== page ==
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A Baby Skeptic Stares At The Stars

Note: post from old blog
Yesterday’s post had me thinking a lot about how I formed my views on reality and the universe as I was growing up. Yesterday I wrote about how my experiences led me in the wrong direction, away from reason. However, there were other aspects of my reasoning that betrayed the skeptic that I would eventually become. One such example was my pondering on how we perceive time and space.
As an only child I often needed to entertain myself, which is probably one of the many reasons I thought about the nature of reality so often to begin with. So when we would go to the countryside I did what countless children had also done before me, and that is lay back and stare up at the stars. Staring into space gave me vertigo the way that looking over the edge of a cliff never did. It was scary, but once I assured myself that there was no danger of falling into the abyss of space it was exciting, and brought on many thoughts about how limited our understanding of space and time must be.
I realized, based on my experience of space and time, that the linear perception of time was just not going to cut it when it came to the vast universe above me. That X comes before Y which comes before Z was all well and good when looking at the timeline of my life, but I realized that this linear perception of time was very limiting. So what came before the Earth? What came before that? And before that? If time is just purely linear, where did it all start? How could something just start? Doesn’t there have to be something there for it to start from? The same went for space. Beyond this field is this country, beyond that is the world, beyond that is the galaxy, beyond that more galaxies and the universe, but what about beyond that? Could there be such a thing as true, limitless space? Doesn’t it have to end somewhere? But if it does, what lies beyond it? Of course, my Catholic upbringing gave me a very easy answer to these concepts: Beyond space is heaven, before time there’s God.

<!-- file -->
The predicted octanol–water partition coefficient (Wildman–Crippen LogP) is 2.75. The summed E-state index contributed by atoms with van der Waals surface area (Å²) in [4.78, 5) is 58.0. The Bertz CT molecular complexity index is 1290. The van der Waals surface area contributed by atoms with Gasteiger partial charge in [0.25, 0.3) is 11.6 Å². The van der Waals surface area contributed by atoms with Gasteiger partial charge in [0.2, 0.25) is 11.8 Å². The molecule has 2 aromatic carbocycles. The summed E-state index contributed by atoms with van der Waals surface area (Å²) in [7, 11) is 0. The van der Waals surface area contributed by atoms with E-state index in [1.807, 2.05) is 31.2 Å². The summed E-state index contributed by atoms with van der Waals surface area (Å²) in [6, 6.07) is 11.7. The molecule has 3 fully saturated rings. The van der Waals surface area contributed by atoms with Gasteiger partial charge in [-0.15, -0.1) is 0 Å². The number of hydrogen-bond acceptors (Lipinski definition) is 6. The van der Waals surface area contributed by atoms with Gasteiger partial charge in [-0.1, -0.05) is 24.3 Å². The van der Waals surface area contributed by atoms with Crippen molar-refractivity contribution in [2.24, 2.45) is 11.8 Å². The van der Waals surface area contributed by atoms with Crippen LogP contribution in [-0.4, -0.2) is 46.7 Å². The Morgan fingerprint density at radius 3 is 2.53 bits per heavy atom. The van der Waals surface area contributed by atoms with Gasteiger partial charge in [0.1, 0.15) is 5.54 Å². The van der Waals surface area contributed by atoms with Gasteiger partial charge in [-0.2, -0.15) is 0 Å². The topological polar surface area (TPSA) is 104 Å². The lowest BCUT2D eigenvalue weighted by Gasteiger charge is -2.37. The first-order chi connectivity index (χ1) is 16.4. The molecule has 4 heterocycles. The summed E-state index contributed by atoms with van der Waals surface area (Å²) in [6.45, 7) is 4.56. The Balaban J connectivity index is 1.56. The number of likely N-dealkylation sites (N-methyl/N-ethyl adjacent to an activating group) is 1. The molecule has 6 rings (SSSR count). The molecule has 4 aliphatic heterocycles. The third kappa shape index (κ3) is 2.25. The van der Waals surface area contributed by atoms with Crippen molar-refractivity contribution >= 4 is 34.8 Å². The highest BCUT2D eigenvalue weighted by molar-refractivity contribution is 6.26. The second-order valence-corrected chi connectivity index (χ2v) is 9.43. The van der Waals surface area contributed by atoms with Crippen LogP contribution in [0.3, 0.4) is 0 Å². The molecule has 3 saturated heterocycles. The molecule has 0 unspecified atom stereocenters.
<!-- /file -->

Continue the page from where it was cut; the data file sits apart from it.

But even that seemed like a cop-out to me. How is pondering the possibility of a timeless God any easier to wrap your mind around than a time which has existed forever? How is conceiving of an infinite heaven any easier to comprehend than an infinite universe? Despite the whole “oh well one is natural and one is supernatural” explanation, it didn’t seem like an answer so much as more of the same question. Because of this I came to my own conclusion: I just don’t get it. And that’s O.K.
I realized that we describe what is going on around us as best we can, but we (or, at least, I) don’t have the capacity to really visualize such huge concepts as the beginning of time or the ends of space. My brain can’t reach that far, and that’s kind of cool. Like not being able to describe colors to someone who was born blind, there could be concepts completely beyond my realm of understanding, and there is nothing wrong with that.
I think the makings of a skeptic is to let go of the fear of the unknown. There are legitimate biological reasons why we are predisposed to fear that which we cannot see or perceive, but when it comes to certain concepts there is no need to invent and answer to fill in the blanks. Not knowing, or really coming to grips with the limits of our understanding doesn’t have to be scary, it can be amazing.